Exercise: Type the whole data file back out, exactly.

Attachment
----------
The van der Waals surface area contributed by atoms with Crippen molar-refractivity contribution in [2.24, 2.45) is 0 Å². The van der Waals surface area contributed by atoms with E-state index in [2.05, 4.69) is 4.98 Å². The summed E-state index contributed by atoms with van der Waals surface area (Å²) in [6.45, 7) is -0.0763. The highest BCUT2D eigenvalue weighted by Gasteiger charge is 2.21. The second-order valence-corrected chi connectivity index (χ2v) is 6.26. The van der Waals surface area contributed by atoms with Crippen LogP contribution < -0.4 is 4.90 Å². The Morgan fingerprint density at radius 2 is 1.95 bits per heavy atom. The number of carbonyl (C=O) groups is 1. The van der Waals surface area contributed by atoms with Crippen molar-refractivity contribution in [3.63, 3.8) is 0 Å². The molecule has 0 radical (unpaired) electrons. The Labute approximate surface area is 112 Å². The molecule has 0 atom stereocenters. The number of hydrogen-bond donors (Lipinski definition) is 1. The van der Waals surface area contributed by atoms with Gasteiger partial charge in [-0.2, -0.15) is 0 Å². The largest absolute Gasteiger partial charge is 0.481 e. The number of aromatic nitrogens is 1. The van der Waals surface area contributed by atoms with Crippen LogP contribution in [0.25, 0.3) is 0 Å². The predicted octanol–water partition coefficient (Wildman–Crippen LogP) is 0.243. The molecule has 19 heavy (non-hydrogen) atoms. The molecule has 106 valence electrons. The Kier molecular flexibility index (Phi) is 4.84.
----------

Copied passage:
The van der Waals surface area contributed by atoms with Crippen molar-refractivity contribution in [2.24, 2.45) is 0 Å². The van der Waals surface area contributed by atoms with E-state index in [2.05, 4.69) is 4.98 Å². The summed E-state index contributed by atoms with van der Waals surface area (Å²) in [6.45, 7) is -0.0763. The highest BCUT2D eigenvalue weighted by Gasteiger charge is 2.21. The second-order valence-corrected chi connectivity index (χ2v) is 6.26. The van der Waals surface area contributed by atoms with Crippen LogP contribution < -0.4 is 4.90 Å². The Morgan fingerprint density at radius 2 is 1.95 bits per heavy atom. The number of carbonyl (C=O) groups is 1. The van der Waals surface area contributed by atoms with Crippen molar-refractivity contribution in [3.63, 3.8) is 0 Å². The molecule has 0 radical (unpaired) electrons. The Labute approximate surface area is 112 Å². The molecule has 0 atom stereocenters. The number of hydrogen-bond donors (Lipinski definition) is 1. The van der Waals surface area contributed by atoms with Gasteiger partial charge in [-0.2, -0.15) is 0 Å². The largest absolute Gasteiger partial charge is 0.481 e. The number of aromatic nitrogens is 1. The van der Waals surface area contributed by atoms with Crippen LogP contribution in [0.25, 0.3) is 0 Å². The predicted octanol–water partition coefficient (Wildman–Crippen LogP) is 0.243. The molecule has 19 heavy (non-hydrogen) atoms. The molecule has 106 valence electrons. The Kier molecular flexibility index (Phi) is 4.84.